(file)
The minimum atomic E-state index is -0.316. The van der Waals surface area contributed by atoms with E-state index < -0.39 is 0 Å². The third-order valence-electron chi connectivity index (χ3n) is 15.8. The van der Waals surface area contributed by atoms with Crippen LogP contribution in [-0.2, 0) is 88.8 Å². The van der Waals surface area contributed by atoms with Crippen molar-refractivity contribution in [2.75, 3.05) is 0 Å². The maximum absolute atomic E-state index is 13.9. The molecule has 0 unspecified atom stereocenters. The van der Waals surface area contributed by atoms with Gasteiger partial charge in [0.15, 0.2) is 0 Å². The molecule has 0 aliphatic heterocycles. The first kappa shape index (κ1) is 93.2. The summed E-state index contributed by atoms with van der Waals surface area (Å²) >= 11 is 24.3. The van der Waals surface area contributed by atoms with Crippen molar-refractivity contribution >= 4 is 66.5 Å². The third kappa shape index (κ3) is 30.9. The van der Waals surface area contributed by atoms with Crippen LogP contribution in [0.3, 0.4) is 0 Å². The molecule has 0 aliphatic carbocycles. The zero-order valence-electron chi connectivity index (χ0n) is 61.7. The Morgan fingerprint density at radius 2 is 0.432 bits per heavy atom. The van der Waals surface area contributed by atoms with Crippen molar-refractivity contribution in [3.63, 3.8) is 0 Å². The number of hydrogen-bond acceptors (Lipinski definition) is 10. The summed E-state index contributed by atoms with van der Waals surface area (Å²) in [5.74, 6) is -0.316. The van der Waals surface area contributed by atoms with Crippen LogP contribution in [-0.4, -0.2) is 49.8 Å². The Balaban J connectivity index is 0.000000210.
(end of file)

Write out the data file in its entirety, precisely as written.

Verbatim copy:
The minimum atomic E-state index is -0.316. The van der Waals surface area contributed by atoms with E-state index < -0.39 is 0 Å². The third-order valence-electron chi connectivity index (χ3n) is 15.8. The van der Waals surface area contributed by atoms with Crippen LogP contribution in [-0.2, 0) is 88.8 Å². The van der Waals surface area contributed by atoms with Crippen molar-refractivity contribution in [2.75, 3.05) is 0 Å². The maximum absolute atomic E-state index is 13.9. The molecule has 0 unspecified atom stereocenters. The van der Waals surface area contributed by atoms with Gasteiger partial charge in [0.15, 0.2) is 0 Å². The molecule has 0 aliphatic heterocycles. The first kappa shape index (κ1) is 93.2. The summed E-state index contributed by atoms with van der Waals surface area (Å²) >= 11 is 24.3. The van der Waals surface area contributed by atoms with Crippen molar-refractivity contribution >= 4 is 66.5 Å². The third kappa shape index (κ3) is 30.9. The van der Waals surface area contributed by atoms with Crippen LogP contribution in [0.3, 0.4) is 0 Å². The molecule has 0 aliphatic carbocycles. The zero-order valence-electron chi connectivity index (χ0n) is 61.7. The Morgan fingerprint density at radius 2 is 0.432 bits per heavy atom. The van der Waals surface area contributed by atoms with Crippen molar-refractivity contribution in [3.63, 3.8) is 0 Å². The number of hydrogen-bond acceptors (Lipinski definition) is 10. The summed E-state index contributed by atoms with van der Waals surface area (Å²) in [5.74, 6) is -0.316. The van der Waals surface area contributed by atoms with Crippen LogP contribution in [-0.4, -0.2) is 49.8 Å². The Balaban J connectivity index is 0.000000210.